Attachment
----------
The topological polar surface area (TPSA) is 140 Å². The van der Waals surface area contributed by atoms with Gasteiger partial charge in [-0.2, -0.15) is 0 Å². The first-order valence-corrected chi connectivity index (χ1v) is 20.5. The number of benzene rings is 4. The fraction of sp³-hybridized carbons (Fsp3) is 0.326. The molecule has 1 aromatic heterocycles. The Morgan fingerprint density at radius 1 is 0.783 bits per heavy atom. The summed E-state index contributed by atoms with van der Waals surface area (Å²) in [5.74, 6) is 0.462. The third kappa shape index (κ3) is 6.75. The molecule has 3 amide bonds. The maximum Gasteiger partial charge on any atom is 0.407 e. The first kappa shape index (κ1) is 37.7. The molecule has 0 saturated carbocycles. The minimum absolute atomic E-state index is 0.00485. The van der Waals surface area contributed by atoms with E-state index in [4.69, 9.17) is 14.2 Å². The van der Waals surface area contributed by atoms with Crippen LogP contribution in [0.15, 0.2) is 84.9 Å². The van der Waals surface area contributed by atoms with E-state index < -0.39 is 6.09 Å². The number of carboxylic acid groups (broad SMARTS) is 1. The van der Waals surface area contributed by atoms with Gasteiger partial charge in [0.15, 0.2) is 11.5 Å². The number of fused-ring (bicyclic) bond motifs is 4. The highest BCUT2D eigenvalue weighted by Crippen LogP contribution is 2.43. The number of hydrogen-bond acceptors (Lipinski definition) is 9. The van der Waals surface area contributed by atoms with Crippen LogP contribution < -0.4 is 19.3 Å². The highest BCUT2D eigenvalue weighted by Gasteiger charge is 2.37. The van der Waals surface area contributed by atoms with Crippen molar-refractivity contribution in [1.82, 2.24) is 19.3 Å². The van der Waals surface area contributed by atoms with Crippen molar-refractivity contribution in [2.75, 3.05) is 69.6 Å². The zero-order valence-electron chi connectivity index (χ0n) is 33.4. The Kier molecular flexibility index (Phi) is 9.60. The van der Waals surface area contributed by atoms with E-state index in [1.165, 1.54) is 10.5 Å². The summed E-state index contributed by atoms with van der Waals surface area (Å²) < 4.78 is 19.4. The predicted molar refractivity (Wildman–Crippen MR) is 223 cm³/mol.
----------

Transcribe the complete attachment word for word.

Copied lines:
The topological polar surface area (TPSA) is 140 Å². The van der Waals surface area contributed by atoms with Gasteiger partial charge in [-0.2, -0.15) is 0 Å². The first-order valence-corrected chi connectivity index (χ1v) is 20.5. The number of benzene rings is 4. The fraction of sp³-hybridized carbons (Fsp3) is 0.326. The molecule has 1 aromatic heterocycles. The Morgan fingerprint density at radius 1 is 0.783 bits per heavy atom. The summed E-state index contributed by atoms with van der Waals surface area (Å²) in [5.74, 6) is 0.462. The third kappa shape index (κ3) is 6.75. The molecule has 3 amide bonds. The maximum Gasteiger partial charge on any atom is 0.407 e. The first kappa shape index (κ1) is 37.7. The molecule has 0 saturated carbocycles. The minimum absolute atomic E-state index is 0.00485. The van der Waals surface area contributed by atoms with E-state index in [4.69, 9.17) is 14.2 Å². The van der Waals surface area contributed by atoms with Crippen LogP contribution in [0.15, 0.2) is 84.9 Å². The van der Waals surface area contributed by atoms with E-state index < -0.39 is 6.09 Å². The number of carboxylic acid groups (broad SMARTS) is 1. The van der Waals surface area contributed by atoms with Gasteiger partial charge in [0.15, 0.2) is 11.5 Å². The number of fused-ring (bicyclic) bond motifs is 4. The highest BCUT2D eigenvalue weighted by Crippen LogP contribution is 2.43. The number of hydrogen-bond acceptors (Lipinski definition) is 9. The van der Waals surface area contributed by atoms with Crippen LogP contribution < -0.4 is 19.3 Å². The highest BCUT2D eigenvalue weighted by Gasteiger charge is 2.37. The van der Waals surface area contributed by atoms with Crippen molar-refractivity contribution in [1.82, 2.24) is 19.3 Å². The van der Waals surface area contributed by atoms with Crippen molar-refractivity contribution in [2.75, 3.05) is 69.6 Å². The zero-order valence-electron chi connectivity index (χ0n) is 33.4. The Kier molecular flexibility index (Phi) is 9.60. The van der Waals surface area contributed by atoms with E-state index in [1.165, 1.54) is 10.5 Å². The summed E-state index contributed by atoms with van der Waals surface area (Å²) < 4.78 is 19.4. The predicted molar refractivity (Wildman–Crippen MR) is 223 cm³/mol.